“I think of what language is and does and can do,” said Smith in an interview prior to her dynamic, performance-style lecture featuring portrayals of various people she’s interviewed as part of her decade-spanning project documenting the American character. “That’s been my metaphor, where I’ve lived — not just in the stories of other people, but in their words and the manners in which they speak. What I’m trying to do is reach for that which is not me.” […]
“Her portrayal of Michael Tubbs, a city councilman from Stockton, Calif. — who was in the audience Monday — was particularly arresting. Adopting Tubbs’s mannerisms and speech patterns, Smith recalled the time he read to first graders during a campaign event and a 6-year-old boy told him flatly that his uncle had been shot and killed.
“Before I turned the page, everybody knew somebody who got shot or was a victim of a violent death,” Smith said. “How routine and how normal does that have to be that a 6-year-old could look you in the eye and say that so matter-of-factly? Six years old. What happens when they’re 7, 8, 9, 10?” [. . .]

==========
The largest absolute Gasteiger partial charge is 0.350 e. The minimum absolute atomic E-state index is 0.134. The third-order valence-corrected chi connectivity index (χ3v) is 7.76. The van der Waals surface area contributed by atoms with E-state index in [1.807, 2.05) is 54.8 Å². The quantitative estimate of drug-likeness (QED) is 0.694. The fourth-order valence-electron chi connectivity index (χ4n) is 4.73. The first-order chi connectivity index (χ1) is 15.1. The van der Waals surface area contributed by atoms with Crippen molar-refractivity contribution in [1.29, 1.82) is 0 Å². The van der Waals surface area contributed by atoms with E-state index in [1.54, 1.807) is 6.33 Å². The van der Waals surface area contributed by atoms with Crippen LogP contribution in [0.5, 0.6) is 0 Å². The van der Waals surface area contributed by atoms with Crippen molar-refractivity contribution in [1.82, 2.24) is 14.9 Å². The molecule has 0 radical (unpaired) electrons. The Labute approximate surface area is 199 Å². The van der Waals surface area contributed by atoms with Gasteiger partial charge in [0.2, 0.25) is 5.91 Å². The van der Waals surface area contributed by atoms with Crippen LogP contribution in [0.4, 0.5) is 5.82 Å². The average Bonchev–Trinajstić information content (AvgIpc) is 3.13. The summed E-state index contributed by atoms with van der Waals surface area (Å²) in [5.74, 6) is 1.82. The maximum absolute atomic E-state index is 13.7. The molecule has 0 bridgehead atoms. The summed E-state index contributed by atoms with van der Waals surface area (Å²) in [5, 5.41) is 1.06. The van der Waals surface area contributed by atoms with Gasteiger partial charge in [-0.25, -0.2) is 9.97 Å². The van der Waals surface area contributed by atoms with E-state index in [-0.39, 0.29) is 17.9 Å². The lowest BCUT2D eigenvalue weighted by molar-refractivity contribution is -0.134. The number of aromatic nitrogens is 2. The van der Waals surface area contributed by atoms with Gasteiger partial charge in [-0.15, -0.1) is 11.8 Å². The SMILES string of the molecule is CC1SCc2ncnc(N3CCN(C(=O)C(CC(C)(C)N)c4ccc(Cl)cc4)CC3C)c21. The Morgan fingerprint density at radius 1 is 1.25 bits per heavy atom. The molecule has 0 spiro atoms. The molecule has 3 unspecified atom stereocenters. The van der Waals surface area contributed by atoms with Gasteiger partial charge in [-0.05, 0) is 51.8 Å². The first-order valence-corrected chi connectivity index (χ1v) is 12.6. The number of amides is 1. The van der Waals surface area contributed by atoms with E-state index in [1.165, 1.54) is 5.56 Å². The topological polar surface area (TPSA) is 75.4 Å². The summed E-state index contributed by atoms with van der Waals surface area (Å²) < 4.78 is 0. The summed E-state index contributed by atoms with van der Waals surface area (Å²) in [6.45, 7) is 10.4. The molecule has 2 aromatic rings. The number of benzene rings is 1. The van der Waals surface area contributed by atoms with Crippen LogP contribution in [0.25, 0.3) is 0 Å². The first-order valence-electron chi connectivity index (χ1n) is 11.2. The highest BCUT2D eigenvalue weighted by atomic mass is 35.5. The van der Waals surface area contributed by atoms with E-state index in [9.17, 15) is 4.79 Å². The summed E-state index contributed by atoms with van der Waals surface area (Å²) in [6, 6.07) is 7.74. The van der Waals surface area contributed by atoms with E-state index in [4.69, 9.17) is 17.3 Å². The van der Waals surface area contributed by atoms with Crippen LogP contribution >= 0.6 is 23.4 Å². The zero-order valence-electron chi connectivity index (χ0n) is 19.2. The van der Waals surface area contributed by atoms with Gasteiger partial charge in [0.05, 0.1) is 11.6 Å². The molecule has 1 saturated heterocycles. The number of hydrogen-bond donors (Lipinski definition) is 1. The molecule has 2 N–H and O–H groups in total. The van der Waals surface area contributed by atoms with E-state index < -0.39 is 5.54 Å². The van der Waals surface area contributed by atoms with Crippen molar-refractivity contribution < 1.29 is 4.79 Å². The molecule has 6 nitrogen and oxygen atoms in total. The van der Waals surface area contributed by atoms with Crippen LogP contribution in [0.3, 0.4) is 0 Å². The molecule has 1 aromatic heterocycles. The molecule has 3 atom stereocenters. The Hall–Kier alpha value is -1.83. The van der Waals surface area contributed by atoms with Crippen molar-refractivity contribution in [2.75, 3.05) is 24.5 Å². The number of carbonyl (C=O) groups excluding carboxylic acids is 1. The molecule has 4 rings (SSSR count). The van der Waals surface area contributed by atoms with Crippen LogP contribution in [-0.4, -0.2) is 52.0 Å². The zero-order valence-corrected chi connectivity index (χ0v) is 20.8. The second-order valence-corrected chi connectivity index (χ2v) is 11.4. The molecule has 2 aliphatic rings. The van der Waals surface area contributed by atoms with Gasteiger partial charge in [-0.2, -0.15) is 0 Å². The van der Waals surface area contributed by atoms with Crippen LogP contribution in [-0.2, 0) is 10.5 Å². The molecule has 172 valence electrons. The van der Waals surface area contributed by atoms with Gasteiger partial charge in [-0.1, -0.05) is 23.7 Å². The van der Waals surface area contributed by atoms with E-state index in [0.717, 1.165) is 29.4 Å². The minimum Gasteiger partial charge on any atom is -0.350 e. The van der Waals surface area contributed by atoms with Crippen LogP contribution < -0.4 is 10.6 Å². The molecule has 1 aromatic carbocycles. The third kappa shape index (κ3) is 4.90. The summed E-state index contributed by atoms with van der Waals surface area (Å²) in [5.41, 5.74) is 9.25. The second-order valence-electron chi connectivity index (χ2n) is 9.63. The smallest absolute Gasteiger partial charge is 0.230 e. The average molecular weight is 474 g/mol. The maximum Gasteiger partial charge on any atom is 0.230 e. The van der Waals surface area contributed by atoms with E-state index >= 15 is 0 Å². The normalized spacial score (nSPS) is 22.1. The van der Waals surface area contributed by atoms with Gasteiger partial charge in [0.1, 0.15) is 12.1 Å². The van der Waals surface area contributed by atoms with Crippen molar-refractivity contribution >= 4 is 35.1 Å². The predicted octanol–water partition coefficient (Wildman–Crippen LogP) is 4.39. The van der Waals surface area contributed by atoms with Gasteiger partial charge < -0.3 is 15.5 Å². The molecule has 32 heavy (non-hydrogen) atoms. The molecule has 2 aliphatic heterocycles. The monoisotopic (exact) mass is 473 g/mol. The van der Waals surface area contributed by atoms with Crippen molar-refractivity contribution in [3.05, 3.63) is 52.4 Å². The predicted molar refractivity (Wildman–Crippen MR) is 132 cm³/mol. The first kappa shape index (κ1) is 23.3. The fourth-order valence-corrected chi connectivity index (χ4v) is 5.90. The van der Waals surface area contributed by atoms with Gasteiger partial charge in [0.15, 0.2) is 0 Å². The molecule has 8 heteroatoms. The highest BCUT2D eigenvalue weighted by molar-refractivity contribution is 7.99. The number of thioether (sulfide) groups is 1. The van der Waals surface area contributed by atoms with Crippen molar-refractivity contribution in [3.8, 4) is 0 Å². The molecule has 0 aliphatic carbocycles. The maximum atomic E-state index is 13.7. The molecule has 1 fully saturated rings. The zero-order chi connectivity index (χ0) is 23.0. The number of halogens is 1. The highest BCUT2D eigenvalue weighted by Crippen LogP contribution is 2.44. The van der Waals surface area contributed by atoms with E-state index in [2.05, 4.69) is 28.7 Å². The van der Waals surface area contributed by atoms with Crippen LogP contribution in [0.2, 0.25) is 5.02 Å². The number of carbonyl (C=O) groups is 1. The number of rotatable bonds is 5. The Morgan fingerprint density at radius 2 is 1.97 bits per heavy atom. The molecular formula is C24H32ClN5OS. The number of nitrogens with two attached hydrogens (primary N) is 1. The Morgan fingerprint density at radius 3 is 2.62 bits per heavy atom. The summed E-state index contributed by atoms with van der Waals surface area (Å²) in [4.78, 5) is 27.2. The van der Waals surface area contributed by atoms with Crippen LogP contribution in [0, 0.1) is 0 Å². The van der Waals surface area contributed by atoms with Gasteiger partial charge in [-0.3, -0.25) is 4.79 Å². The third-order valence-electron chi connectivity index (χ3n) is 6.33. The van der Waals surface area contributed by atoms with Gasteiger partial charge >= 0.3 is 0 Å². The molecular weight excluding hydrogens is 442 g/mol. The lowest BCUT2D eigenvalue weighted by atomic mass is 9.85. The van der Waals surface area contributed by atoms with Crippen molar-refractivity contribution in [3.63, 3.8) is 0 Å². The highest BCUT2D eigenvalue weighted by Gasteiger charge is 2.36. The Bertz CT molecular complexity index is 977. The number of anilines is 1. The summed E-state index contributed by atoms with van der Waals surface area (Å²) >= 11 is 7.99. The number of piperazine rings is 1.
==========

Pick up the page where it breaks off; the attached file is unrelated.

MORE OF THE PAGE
“The humanities represent meaning — we can all go make a craft and learn how to do something, but that is the future of work, as in tasks, not a career,” Smith said before her lecture. “What’s a career? It’s an assemblage of experiences with the expectation that you will develop gravitas. You need the humanities to give you a larger worldview.” [. . .]
“Though bleak, such explorations of the “other” — many of which center on justice and equality — are for Smith and her characters a means of getting closer to the American promise of “a more perfect union.”
“Reaching For That Which Is Not Me”
Inside Higher Ed
"A More Perfect Union"
April 7th, 2015
The actress and playwright, Anna Deavere Smith delivered the the National Endowment for the Humanities’s annual Jefferson Lecture in the Humanities at the John F. Kennedy Center for the Performing Arts. At this event, she stated that despite the inhospitable setting, the funds in cutting, and the political rhetoric, it is important to remember that "the humanities remain fundamentally American and full of promise."read more at insidehighered.com »